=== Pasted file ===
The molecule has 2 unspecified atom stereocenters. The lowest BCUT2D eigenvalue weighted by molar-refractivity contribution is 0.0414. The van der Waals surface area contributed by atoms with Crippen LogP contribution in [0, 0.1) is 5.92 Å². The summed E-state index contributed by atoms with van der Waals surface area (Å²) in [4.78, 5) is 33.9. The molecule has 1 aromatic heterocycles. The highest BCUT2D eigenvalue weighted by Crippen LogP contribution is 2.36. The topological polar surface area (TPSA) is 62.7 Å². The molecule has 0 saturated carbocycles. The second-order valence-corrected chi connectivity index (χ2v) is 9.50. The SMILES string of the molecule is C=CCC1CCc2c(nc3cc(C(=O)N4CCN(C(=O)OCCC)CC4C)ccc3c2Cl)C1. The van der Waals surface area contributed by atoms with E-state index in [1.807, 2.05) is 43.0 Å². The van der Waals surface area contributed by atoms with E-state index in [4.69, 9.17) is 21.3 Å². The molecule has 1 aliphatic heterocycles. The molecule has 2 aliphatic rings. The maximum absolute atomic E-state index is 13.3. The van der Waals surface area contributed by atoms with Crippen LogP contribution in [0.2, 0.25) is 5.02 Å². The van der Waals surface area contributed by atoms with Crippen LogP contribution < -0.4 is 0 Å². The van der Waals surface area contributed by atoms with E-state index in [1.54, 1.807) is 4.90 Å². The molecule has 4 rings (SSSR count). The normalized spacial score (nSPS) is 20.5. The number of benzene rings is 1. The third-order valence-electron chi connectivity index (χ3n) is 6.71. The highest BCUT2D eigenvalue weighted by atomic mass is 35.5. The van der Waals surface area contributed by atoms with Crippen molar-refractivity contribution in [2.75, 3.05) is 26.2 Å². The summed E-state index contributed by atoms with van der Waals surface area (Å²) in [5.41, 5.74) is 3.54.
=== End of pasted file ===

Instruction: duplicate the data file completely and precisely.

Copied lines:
The molecule has 2 unspecified atom stereocenters. The lowest BCUT2D eigenvalue weighted by molar-refractivity contribution is 0.0414. The van der Waals surface area contributed by atoms with Crippen LogP contribution in [0, 0.1) is 5.92 Å². The summed E-state index contributed by atoms with van der Waals surface area (Å²) in [4.78, 5) is 33.9. The molecule has 1 aromatic heterocycles. The highest BCUT2D eigenvalue weighted by Crippen LogP contribution is 2.36. The topological polar surface area (TPSA) is 62.7 Å². The molecule has 0 saturated carbocycles. The second-order valence-corrected chi connectivity index (χ2v) is 9.50. The SMILES string of the molecule is C=CCC1CCc2c(nc3cc(C(=O)N4CCN(C(=O)OCCC)CC4C)ccc3c2Cl)C1. The van der Waals surface area contributed by atoms with E-state index in [1.807, 2.05) is 43.0 Å². The van der Waals surface area contributed by atoms with E-state index in [4.69, 9.17) is 21.3 Å². The molecule has 1 aliphatic heterocycles. The molecule has 2 aliphatic rings. The maximum absolute atomic E-state index is 13.3. The van der Waals surface area contributed by atoms with Crippen LogP contribution in [0.2, 0.25) is 5.02 Å². The van der Waals surface area contributed by atoms with Crippen LogP contribution < -0.4 is 0 Å². The van der Waals surface area contributed by atoms with E-state index in [1.54, 1.807) is 4.90 Å². The molecule has 4 rings (SSSR count). The normalized spacial score (nSPS) is 20.5. The number of benzene rings is 1. The third-order valence-electron chi connectivity index (χ3n) is 6.71. The highest BCUT2D eigenvalue weighted by atomic mass is 35.5. The van der Waals surface area contributed by atoms with Crippen molar-refractivity contribution in [2.75, 3.05) is 26.2 Å². The summed E-state index contributed by atoms with van der Waals surface area (Å²) in [5.41, 5.74) is 3.54.